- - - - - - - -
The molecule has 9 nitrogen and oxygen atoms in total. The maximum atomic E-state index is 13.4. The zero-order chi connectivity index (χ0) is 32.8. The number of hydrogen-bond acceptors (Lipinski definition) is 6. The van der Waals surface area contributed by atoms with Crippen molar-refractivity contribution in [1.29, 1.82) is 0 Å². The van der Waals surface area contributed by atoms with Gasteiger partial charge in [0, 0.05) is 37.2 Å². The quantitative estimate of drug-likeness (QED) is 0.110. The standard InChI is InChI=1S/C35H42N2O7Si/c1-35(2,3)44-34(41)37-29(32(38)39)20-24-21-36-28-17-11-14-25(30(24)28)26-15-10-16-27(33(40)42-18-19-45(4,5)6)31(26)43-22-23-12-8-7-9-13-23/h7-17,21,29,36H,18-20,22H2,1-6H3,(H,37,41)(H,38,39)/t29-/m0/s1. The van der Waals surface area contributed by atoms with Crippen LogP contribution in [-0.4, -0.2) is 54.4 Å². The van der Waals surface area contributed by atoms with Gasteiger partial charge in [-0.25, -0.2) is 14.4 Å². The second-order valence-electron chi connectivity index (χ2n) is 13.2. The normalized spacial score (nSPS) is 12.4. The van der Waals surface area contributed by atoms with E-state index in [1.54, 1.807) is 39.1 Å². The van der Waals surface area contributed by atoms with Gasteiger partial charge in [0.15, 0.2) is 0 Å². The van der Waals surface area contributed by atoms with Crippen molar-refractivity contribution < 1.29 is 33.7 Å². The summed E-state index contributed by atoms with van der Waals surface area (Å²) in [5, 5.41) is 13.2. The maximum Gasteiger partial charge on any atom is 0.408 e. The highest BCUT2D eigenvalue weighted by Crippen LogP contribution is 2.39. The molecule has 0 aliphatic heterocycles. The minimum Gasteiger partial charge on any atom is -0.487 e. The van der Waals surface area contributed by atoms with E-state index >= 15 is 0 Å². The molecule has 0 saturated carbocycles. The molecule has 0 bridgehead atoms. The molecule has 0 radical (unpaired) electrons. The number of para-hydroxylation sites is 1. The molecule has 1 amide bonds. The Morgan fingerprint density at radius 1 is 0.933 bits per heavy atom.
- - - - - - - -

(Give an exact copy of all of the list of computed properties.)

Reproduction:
The molecule has 9 nitrogen and oxygen atoms in total. The maximum atomic E-state index is 13.4. The zero-order chi connectivity index (χ0) is 32.8. The number of hydrogen-bond acceptors (Lipinski definition) is 6. The van der Waals surface area contributed by atoms with Crippen molar-refractivity contribution in [1.29, 1.82) is 0 Å². The van der Waals surface area contributed by atoms with Gasteiger partial charge in [0, 0.05) is 37.2 Å². The quantitative estimate of drug-likeness (QED) is 0.110. The standard InChI is InChI=1S/C35H42N2O7Si/c1-35(2,3)44-34(41)37-29(32(38)39)20-24-21-36-28-17-11-14-25(30(24)28)26-15-10-16-27(33(40)42-18-19-45(4,5)6)31(26)43-22-23-12-8-7-9-13-23/h7-17,21,29,36H,18-20,22H2,1-6H3,(H,37,41)(H,38,39)/t29-/m0/s1. The van der Waals surface area contributed by atoms with Crippen LogP contribution in [-0.4, -0.2) is 54.4 Å². The van der Waals surface area contributed by atoms with Gasteiger partial charge in [-0.25, -0.2) is 14.4 Å². The second-order valence-electron chi connectivity index (χ2n) is 13.2. The normalized spacial score (nSPS) is 12.4. The van der Waals surface area contributed by atoms with E-state index in [1.54, 1.807) is 39.1 Å². The van der Waals surface area contributed by atoms with Gasteiger partial charge in [0.15, 0.2) is 0 Å². The van der Waals surface area contributed by atoms with Crippen molar-refractivity contribution < 1.29 is 33.7 Å². The summed E-state index contributed by atoms with van der Waals surface area (Å²) in [5, 5.41) is 13.2. The maximum Gasteiger partial charge on any atom is 0.408 e. The highest BCUT2D eigenvalue weighted by Crippen LogP contribution is 2.39. The molecule has 0 aliphatic heterocycles. The minimum Gasteiger partial charge on any atom is -0.487 e. The van der Waals surface area contributed by atoms with E-state index >= 15 is 0 Å². The molecule has 0 saturated carbocycles. The molecule has 0 bridgehead atoms. The molecule has 0 radical (unpaired) electrons. The number of para-hydroxylation sites is 1. The molecule has 1 amide bonds. The Morgan fingerprint density at radius 1 is 0.933 bits per heavy atom.